Fair Housing Cannot Take a Back Seat to ‘Build, Baby, Build’

If we overlook fair housing principles in the plan to build US housing back better, we risk ending up right back where we started.

10 minute read

April 11, 2024, 9:00 AM PDT

By James Jennings, Lydia Edwards

Wood-frame two-story rowhouses under construction.

dbvirago / Adobe Stock

The nation faces a growing housing crisis. Over the last several years, the cost of housing has skyrocketed for renters and buyers both, and housing supply has not kept up with demand. According to the U.S. Census Bureau’s 2021 American Community Survey, half of renters in the U.S. are cost burdened, spending more than 30 percent of their income on housing, while more than 30 percent are “severely cost burdened,” spending more than 50 percent, with low-income households hit hardest. Meanwhile, around 22 percent of homeowners are either moderately or severely cost burdened. “[T]hese dynamics make housing unaffordability particularly acute for Black residents, who are both less likely to own homes and more likely to be cost burdened,” according to a recent report by McKenzie Institute for Black Economic Mobility.

This problem has “plagued Americans across the country since the Great Recession—and is only getting worse,” says a report from the Kenan Institute, which estimates the United States needs four to five million more homes on the market than it has right now. But as communities across the country heed the justifiable calls to build significantly more affordable housing, there is a real risk of inadvertently perpetuating segregation and poverty by prioritizing a “build, baby, build” mentality above the principles of fair housing, which ensure that everyone has a right to choose housing free from both direct and indirect discrimination and protects their civil rights and access to economic opportunity.

Existing inequalities and inequities should not be overlooked in the extraordinary need to build more affordable housing for everyone.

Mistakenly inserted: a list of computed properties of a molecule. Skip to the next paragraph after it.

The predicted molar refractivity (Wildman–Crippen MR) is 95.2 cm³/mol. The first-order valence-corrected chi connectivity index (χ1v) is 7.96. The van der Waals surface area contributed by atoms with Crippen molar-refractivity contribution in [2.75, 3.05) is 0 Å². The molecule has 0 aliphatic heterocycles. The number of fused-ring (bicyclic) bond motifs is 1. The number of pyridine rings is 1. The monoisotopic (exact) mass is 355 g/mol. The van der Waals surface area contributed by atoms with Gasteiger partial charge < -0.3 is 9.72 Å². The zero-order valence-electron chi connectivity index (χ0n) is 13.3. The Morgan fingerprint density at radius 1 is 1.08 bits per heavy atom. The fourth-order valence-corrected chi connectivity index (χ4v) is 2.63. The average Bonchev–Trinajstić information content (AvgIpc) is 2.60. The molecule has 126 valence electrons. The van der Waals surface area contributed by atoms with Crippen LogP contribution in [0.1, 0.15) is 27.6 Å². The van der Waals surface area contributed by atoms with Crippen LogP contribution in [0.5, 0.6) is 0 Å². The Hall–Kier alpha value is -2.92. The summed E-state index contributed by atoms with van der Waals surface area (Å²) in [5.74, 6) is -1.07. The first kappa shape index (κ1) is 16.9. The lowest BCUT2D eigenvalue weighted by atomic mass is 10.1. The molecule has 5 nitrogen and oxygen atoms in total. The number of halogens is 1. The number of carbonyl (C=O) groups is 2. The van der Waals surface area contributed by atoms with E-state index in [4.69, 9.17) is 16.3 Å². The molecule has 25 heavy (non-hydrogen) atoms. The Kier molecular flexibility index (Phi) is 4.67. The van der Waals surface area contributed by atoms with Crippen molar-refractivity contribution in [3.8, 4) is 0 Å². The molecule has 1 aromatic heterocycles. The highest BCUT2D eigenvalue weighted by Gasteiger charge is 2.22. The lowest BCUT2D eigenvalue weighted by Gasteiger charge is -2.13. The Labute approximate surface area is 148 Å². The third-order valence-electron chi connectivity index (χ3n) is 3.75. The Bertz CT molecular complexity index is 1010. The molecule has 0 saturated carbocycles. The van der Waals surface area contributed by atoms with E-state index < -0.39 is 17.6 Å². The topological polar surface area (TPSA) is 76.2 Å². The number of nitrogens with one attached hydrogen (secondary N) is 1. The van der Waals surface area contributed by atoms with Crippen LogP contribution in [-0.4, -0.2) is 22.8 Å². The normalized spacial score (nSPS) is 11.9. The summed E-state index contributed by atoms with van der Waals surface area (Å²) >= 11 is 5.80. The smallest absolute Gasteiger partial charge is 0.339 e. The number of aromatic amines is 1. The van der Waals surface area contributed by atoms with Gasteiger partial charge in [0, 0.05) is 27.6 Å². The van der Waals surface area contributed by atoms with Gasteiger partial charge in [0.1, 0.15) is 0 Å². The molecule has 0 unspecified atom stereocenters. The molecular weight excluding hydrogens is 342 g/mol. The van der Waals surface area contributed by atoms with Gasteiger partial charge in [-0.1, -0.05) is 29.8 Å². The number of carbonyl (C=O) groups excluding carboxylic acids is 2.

Existing inequalities and inequities should not be overlooked in the extraordinary need to build more affordable housing for everyone. If this occurs, the United States will lose timely opportunities to reduce or eliminate segregation, increase economic mobility, and provide good housing for all, including groups whose life opportunities today have been constrained by historical racist practices on the part of government, the private sector, and private citizens. Fortunately, substantial and sustained community participation can help to ensure that displacement does not occur and that fair housing is not treated as an afterthought.

What is fair housing?

This month marks the 56th anniversary of the Fair Housing Act. This law is part of the 1968 Civil Rights Act signed by President Lyndon Johnson on April 11, 1968, a week after the assassination of Martin Luther King, Jr. The act had its roots in the earlier Chicago Freedom Movement, when Mayor Richard Daley, after a wave of protests and violence directed against Civil Rights activists, agreed to demands for housing and job opportunities. According to the Martin Luther King, Jr. Research and Education Institute at Stanford University, “Mayor Daley was eager to find a way to end the demonstrations. After negotiating with King and various housing boards, a summit agreement was announced in which the Chicago Housing Authority promised to build public housing with limited height requirements, and the Mortgage Bankers Association agreed to make mortgages available regardless of race. Although King called the agreement ‘the most significant program ever conceived to make open housing a reality,’ he recognized that it was only ‘the first step in a 1,000-mile journey.’”

Today, Title VIII of the Fair Housing Act prohibits discrimination based on race, color, religion, sex (including gender identity and sexual orientation), familial status, national origin, and disability. But that is not all. Numerous judicial decisions since 1968 indicate that fighting intentional discrimination is just one side of the Fair Housing Act. Equally important, the law requires federal, state, and local governments to review and respond to the social conditions, institutional practices and policies, and the behavior of private actors that maintain patterns of segregation, intentionally, or unintentionally. This is commonly referred to as “affirmatively further fair housing.”